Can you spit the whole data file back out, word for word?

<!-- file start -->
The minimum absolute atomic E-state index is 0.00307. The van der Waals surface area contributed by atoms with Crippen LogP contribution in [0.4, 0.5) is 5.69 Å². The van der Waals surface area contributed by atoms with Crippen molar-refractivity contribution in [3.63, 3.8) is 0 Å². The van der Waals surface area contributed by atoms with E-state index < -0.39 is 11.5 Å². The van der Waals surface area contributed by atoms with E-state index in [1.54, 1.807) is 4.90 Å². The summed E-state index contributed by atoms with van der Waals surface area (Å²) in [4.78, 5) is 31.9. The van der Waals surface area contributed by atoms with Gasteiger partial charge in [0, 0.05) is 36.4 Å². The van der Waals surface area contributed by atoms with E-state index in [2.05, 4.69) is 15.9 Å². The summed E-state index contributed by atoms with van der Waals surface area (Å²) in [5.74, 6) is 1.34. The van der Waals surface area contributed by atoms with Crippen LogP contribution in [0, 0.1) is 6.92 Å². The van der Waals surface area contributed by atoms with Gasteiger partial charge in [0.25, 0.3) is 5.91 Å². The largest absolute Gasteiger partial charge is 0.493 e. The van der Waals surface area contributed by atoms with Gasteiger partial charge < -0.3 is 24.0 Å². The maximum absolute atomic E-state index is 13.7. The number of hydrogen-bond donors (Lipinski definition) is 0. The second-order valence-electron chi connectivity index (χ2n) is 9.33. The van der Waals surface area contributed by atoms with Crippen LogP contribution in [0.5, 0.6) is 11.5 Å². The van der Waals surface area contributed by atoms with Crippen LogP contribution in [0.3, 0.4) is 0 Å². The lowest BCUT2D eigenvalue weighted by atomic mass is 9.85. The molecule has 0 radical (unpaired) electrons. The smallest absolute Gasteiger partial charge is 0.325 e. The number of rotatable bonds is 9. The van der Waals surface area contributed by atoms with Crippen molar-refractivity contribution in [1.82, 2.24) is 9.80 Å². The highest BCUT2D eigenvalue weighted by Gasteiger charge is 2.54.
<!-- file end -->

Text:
The minimum absolute atomic E-state index is 0.00307. The van der Waals surface area contributed by atoms with Crippen LogP contribution in [0.4, 0.5) is 5.69 Å². The van der Waals surface area contributed by atoms with Crippen molar-refractivity contribution in [3.63, 3.8) is 0 Å². The van der Waals surface area contributed by atoms with E-state index < -0.39 is 11.5 Å². The van der Waals surface area contributed by atoms with E-state index in [1.54, 1.807) is 4.90 Å². The summed E-state index contributed by atoms with van der Waals surface area (Å²) in [4.78, 5) is 31.9. The van der Waals surface area contributed by atoms with Gasteiger partial charge in [0, 0.05) is 36.4 Å². The van der Waals surface area contributed by atoms with E-state index in [2.05, 4.69) is 15.9 Å². The summed E-state index contributed by atoms with van der Waals surface area (Å²) in [5.74, 6) is 1.34. The van der Waals surface area contributed by atoms with Crippen LogP contribution in [0, 0.1) is 6.92 Å². The van der Waals surface area contributed by atoms with Gasteiger partial charge in [0.25, 0.3) is 5.91 Å². The largest absolute Gasteiger partial charge is 0.493 e. The van der Waals surface area contributed by atoms with Gasteiger partial charge < -0.3 is 24.0 Å². The maximum absolute atomic E-state index is 13.7. The number of hydrogen-bond donors (Lipinski definition) is 0. The second-order valence-electron chi connectivity index (χ2n) is 9.33. The van der Waals surface area contributed by atoms with Crippen LogP contribution in [0.5, 0.6) is 11.5 Å². The van der Waals surface area contributed by atoms with Crippen LogP contribution in [0.3, 0.4) is 0 Å². The lowest BCUT2D eigenvalue weighted by atomic mass is 9.85. The molecule has 0 radical (unpaired) electrons. The smallest absolute Gasteiger partial charge is 0.325 e. The number of rotatable bonds is 9. The van der Waals surface area contributed by atoms with Crippen molar-refractivity contribution in [1.82, 2.24) is 9.80 Å². The highest BCUT2D eigenvalue weighted by Gasteiger charge is 2.54.